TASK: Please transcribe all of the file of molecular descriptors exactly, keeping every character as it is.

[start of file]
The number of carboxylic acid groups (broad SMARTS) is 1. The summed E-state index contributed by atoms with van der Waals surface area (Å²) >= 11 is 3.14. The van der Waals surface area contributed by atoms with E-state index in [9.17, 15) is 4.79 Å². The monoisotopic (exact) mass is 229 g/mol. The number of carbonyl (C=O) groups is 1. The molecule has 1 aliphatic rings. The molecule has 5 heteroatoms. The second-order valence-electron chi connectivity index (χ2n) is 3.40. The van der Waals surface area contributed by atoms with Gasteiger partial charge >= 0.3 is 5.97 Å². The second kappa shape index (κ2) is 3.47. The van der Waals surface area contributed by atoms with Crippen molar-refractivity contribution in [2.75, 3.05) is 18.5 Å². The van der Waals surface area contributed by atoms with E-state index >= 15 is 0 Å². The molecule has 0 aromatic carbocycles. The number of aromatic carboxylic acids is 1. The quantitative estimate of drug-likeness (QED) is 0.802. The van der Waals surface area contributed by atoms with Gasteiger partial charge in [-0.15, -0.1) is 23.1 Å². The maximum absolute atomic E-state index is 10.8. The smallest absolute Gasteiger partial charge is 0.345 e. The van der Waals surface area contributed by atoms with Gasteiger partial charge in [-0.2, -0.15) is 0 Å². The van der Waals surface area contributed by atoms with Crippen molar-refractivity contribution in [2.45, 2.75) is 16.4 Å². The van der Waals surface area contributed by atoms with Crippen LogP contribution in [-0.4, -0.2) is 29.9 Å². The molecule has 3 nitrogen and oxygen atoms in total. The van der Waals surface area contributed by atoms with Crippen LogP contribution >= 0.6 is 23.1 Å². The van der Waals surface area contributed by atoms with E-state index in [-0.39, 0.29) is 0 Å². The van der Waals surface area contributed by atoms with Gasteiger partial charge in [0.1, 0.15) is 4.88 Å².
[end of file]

The number of carboxylic acid groups (broad SMARTS) is 1. The summed E-state index contributed by atoms with van der Waals surface area (Å²) >= 11 is 3.14. The van der Waals surface area contributed by atoms with E-state index in [9.17, 15) is 4.79 Å². The monoisotopic (exact) mass is 229 g/mol. The number of carbonyl (C=O) groups is 1. The molecule has 1 aliphatic rings. The molecule has 5 heteroatoms. The second-order valence-electron chi connectivity index (χ2n) is 3.40. The van der Waals surface area contributed by atoms with Gasteiger partial charge >= 0.3 is 5.97 Å². The second kappa shape index (κ2) is 3.47. The van der Waals surface area contributed by atoms with Crippen molar-refractivity contribution in [2.75, 3.05) is 18.5 Å². The van der Waals surface area contributed by atoms with E-state index >= 15 is 0 Å². The molecule has 0 aromatic carbocycles. The number of aromatic carboxylic acids is 1. The quantitative estimate of drug-likeness (QED) is 0.802. The van der Waals surface area contributed by atoms with Gasteiger partial charge in [-0.15, -0.1) is 23.1 Å². The maximum absolute atomic E-state index is 10.8. The smallest absolute Gasteiger partial charge is 0.345 e. The van der Waals surface area contributed by atoms with Gasteiger partial charge in [-0.2, -0.15) is 0 Å². The van der Waals surface area contributed by atoms with Crippen molar-refractivity contribution in [2.45, 2.75) is 16.4 Å². The van der Waals surface area contributed by atoms with Crippen LogP contribution in [-0.4, -0.2) is 29.9 Å². The molecule has 3 nitrogen and oxygen atoms in total. The van der Waals surface area contributed by atoms with Crippen LogP contribution >= 0.6 is 23.1 Å². The van der Waals surface area contributed by atoms with E-state index in [-0.39, 0.29) is 0 Å². The van der Waals surface area contributed by atoms with Gasteiger partial charge in [0.1, 0.15) is 4.88 Å².